bo taken to tho Wilson homo at Echo.
Tho body will not be viewed before the
services.
WEBBER Funeral services for El
len Lenora Irwin Webber, wife of
Earl Webber, will be held at tho Lar-
t? m S,Und.ay at 2 p' m" BlsllP
T. B Wheelwright officiating. The
body has been placed in a metallic
casket so there will be no danger of
Infection.
J. T. HOWARD DIES
OW GARFIELD TRAIi
News was received this morning of
the death in Salt Lako City of J. T.
Howard, familiarly known to his many
friends as "Tom." He was employed
at the Garfield smelters and was re
turning to Salt Lake, and npparentlv
dropped to sleep, but on reaching Sal't
Lake trainmen were unable to arouse
him and Dr. Groesbeck was called. On
examination he found that Mr. Howard !
was dead, probably caused by gastri
tis. Mr. Howard was a native of Illinois
nnd was sixty-five years old. He
came to Ogden in the early seventies
and worked for the Southern Pacific
as a locomotive engineer, and later for
the old Utah Northern and on the Den
ver and Rio Grande.
He lived inX)gden until about fifteen
years ago when he moved to Salt Lake
where he has since resided. He is
survived by two sisters, Mrs. Mary
Warnock and Miss Fanny Howard of
Clinton, Iowa, a nieco Mrs. H. M.
Shaffer formerly of Ogden but now of
Long Beach, California and four
nephews, H. L. McNevin of Preston
Idaho, C. E., Robert T., and Thomas'
Monagan of this city.
Funeral arrangements have not been
made, waiting information from his
J sisters in Iowa.
CAPTAIN L, I GAMBLE'
Sis
Lester R. Gamble is the son of Dan
iel and Emma Gamble of Peterson,
Utah and Is also the grandson of Colo
nel Dan Gambl. The young man is
now in tho service of the U. S. army
in France and is a captain in the 625th
Engineers. The young man graduat
ed from the Ogden High School in
1908 and entered Perdue from where
ho graduated in 1914 with a degree of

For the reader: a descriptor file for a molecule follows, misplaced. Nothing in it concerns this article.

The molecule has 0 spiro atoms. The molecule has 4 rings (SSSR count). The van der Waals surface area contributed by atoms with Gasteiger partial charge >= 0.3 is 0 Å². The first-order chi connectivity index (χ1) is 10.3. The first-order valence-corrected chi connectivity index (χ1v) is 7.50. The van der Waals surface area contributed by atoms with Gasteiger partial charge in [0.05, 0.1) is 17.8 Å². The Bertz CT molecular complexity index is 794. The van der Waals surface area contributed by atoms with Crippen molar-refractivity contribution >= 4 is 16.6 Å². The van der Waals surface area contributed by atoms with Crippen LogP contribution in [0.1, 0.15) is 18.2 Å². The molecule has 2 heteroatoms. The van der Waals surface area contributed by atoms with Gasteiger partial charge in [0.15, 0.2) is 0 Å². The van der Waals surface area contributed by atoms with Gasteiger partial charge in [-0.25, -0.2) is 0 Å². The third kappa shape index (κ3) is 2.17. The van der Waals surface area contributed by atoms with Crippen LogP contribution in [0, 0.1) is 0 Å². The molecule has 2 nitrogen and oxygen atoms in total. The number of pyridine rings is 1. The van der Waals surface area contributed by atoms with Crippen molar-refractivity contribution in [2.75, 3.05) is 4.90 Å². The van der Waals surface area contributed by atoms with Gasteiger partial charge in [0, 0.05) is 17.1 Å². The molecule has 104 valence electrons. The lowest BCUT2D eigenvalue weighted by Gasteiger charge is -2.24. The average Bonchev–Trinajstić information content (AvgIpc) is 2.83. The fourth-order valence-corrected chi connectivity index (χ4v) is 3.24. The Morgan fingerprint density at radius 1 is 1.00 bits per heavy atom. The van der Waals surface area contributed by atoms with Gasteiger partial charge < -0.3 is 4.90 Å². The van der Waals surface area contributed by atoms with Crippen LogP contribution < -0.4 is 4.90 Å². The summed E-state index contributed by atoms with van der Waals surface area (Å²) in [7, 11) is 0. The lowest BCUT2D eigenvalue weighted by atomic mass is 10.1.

military science and electrical engin
eering. Ho was employed by the Utah
Power & Light company prior to his
enlistment in tho service and in May,
1917 made application for a commis
sion In the officers reserve engineers
corps. He was commissioned a first
lieutenant in September of 1917 and
was sent to Camp Lee, Virginia in
February 1918, afterward being trans
ferred to Camp Pike, Arkansas with
the 525th Engineers Corps as a regi
mental adjutant and personal officer.
Captain Gamble was ordered over
seas in June of this year and on July
10 he was commissioned a lieutenant.
Captain Gamble is quite well-known
in Ogden as well as in Peterson where
his father is agent for the Union Pa
cific railroad.
LADIES' ITS AT l
ARE BEING SOLD AT
RED CROSS SHOP
Interest at the Red Cross shop today
centered about the sale of ladies hats
all priced at The hats had been
ro-trimmed and decorated in latest
styles and many were bought eagerly.
They will be on sale all day.
The women in charge of tho shop
have Issued a call for old phonograph
records and any one who has records
which can be spared Is invited to give
Ilium trt iha nrran irn linn
There is also a need for a few car
pets to more adequately furnish the
shop.
Musical entertainment was provided
at the shop today by Miss Gladys Rich,
Miss Avon Rich and Miss Faye King.
The ladles in the restaurant depart
ment of tho shop are eager that their
amazing luncheon and tea values shall
become widely known and well pat
ronized. Every day a hot luncheon is
served from twelve to two, a different
menu each day, meat, two vegetables,
salad, tea or coffee, and all of that for
40 cents only. For 20 and 25 cents a
lighter luncheon is served at the same
hour and consists of dishes such as
Boston baked beans, or baked ham and
rolls and tea or coffee. Every Tuesday
there will be a Spanish specialty such
as home-made hot tamales. Thursdays
and Fridays will bo the days for hot